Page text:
Car Brake Maintenance Tips

If you’ve ever been driving and felt your brakes become spongy or unreliable, you’ll know how frightening it can be. Brake faults and failures are among the scariest and most dangerous car problems any driver can face.

Fortunately, there are steps you can take to look after your car’s brakes, as this guide will show.


Change the Pads on a Regular Basis

When you push on the brake pedal, you engage your car’s brake pads. Those pads clamp down on the rotors, which are linked to the wheels, generating friction to slow the speed at which the wheels turn. Over time, the pads wear down, and need to be changed on a relatively regular basis.

It’ll usually say in your owner’s manual exactly how often your pads need replacing. Typically, it’s between every 20,000 and 40,000 miles. But it depends on a bunch of factors, like how aggressively you drive and the amount of weight in your car.

If you hear any kind of squealing or grinding noise when you brake, it’s probably time to get the pads swapped out for fresh ones. Shaking and shuddering while braking is another sign that the pads are all worn out. Head to a garage and get some fresh ones fitted.

Check and Replace Fluid as Needed

Coolant. Oil. Windshield washer fluid. There are lots of essential liquids coursing through the veins of the average vehicle, helping to keep all the systems up and running. Brake fluid is another one, and it’s crucial for helping the brake system work correctly.

However, if you have any leaks in your system, the levels of brake fluid can gradually run down. Similarly, if your brake pads get excessively worn out that can also have an impact on the amount of brake fluid in your car.

Luckily, like most other car fluids, you can check on brake fluid levels whenever you like. Just pop the hood and check the brake fluid reservoir. That reservoir also usually has clear instructions on top for refilling, as well as marked “Minimum” and “Maximum” fluid level lines on the side.

Check that the fluid is between the two lines. If it’s too low, you can add more. Also check the color and consistency of the fluid. It should be quite clear, with a slight yellow hue. If it’s dark or grainy, you’ll have to flush it out and replace it.

Carry Out Regular Inspections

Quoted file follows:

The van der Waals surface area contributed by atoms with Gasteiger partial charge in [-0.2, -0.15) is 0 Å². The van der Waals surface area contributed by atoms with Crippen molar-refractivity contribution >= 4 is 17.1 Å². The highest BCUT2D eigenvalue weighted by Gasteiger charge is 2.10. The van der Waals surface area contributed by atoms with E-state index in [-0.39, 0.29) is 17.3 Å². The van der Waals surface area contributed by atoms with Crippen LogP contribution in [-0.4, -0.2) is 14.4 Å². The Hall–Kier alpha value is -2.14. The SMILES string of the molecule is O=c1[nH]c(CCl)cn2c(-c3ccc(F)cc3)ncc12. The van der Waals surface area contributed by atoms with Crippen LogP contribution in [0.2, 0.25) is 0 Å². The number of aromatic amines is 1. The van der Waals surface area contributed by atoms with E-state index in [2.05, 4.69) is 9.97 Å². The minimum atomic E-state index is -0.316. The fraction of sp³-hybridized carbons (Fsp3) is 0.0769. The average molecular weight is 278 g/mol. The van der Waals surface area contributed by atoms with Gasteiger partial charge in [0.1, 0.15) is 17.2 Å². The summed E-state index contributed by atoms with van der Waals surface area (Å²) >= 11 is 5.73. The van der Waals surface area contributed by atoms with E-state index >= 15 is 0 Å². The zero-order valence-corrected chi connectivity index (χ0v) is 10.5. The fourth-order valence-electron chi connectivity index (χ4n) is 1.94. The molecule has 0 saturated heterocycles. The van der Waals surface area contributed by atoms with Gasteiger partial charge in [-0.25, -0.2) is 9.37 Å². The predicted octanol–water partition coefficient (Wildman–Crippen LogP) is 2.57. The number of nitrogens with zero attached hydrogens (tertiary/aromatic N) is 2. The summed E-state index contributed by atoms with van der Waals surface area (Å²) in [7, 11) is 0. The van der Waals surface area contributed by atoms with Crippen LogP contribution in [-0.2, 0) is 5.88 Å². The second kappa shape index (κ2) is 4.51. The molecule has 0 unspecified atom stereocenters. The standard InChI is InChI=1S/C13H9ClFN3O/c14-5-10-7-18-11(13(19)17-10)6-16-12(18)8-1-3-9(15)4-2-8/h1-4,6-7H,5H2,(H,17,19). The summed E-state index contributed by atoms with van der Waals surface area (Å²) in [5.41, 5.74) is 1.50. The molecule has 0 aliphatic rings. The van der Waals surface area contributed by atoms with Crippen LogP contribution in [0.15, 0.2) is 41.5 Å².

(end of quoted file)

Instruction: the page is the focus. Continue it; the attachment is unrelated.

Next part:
It’s also recommended to check up on your brake system with regular visual inspections. That’ll help you spot the signs of damage or degradation as soon as possible and take the right next steps – like getting new pads.

We’ve already spoken about checking the brake fluid, and that’s always a good place to start. Make sure the fluid is clean and clear, and that the right amount is present. Then, move on to checking the brake pads.

On most cars, you should be able to see the pads through the gaps in the wheel. Get a flashlight to help you, and see how thin the pads look. If they’re thin – under 1/4” – they’ll most likely need replacing.

For a deeper inspection, you can remove the wheel and check the pads more thoroughly. That can involve quite a lot of work, but it’ll give you the best view of your car’s pads and allow you to check other parts, like calipers and rotors. Only do so if you’re confident in your auto knowledge and skills.

Car Brake Maintenance Tips 1

Drive Safely and Consistently

Ultimately, one of the easiest ways to maintain your brakes is to concentrate on how you drive. As stated earlier on, driving behavior is one of the big factors that influences how quickly brake pads wear down. It can have a direct impact on how likely you are to encounter brake-related issues.

So, try to drive safely, sensibly, and consistently. Use your brakes with care, trying to avoid any aggressive, harsh, or sudden stops. Maintaining a steady speed and sticking to the limit of the roads will help you.

Also, always keep a good distance from the car in front and scan the road ahead for lights, stop signs, and hazards. That should give you more time to apply your brakes gently, should you need to stop or slow down.

Avoid Overloading Your Vehicle

One of the worst things you can do for your car’s brake system is to overload it. When you carry too much weight, it puts extra pressure on the brakes. They have to work even harder to slow down the vehicle, leading to much faster wear and tear on the pads.

So, try to avoid loading up your car too much. Check your owner’s manual to see how much weight your car can handle, and always stay under that limit. If you need to transport heavy items, try to seek alternative options, like hiring a van or asking friends and family to share the load.

Of course, there may be times when you can’t avoid having a lot of weight in your car. You might be moving house and have a lot of boxes and items to load up, for instance. But always try to stick under your car’s recommended weight limit, and drive extra prudently when carrying lots of weight.

Don’t Ignore the Warning Signs

Finally, make sure you look and listen to your car. Pay attention to the signals it gives you. This includes weird smells, a shaking or shuddering motion, an unusual sound, or even a bright warning light on the dashboard.

Those are all the vehicle’s ways of letting you know that something is wrong. If you notice one of those signs or signals, don’t ignore it. It might only be a minor issue at first, but often those minor issues rapidly develop into much bigger problems.

It’s much better to act fast and respond early if you think that something’s up with your brakes. Getting fresh pads fitted in time or flushing out your brake fluid could help you avoid serious or even life-threatening issues later on.

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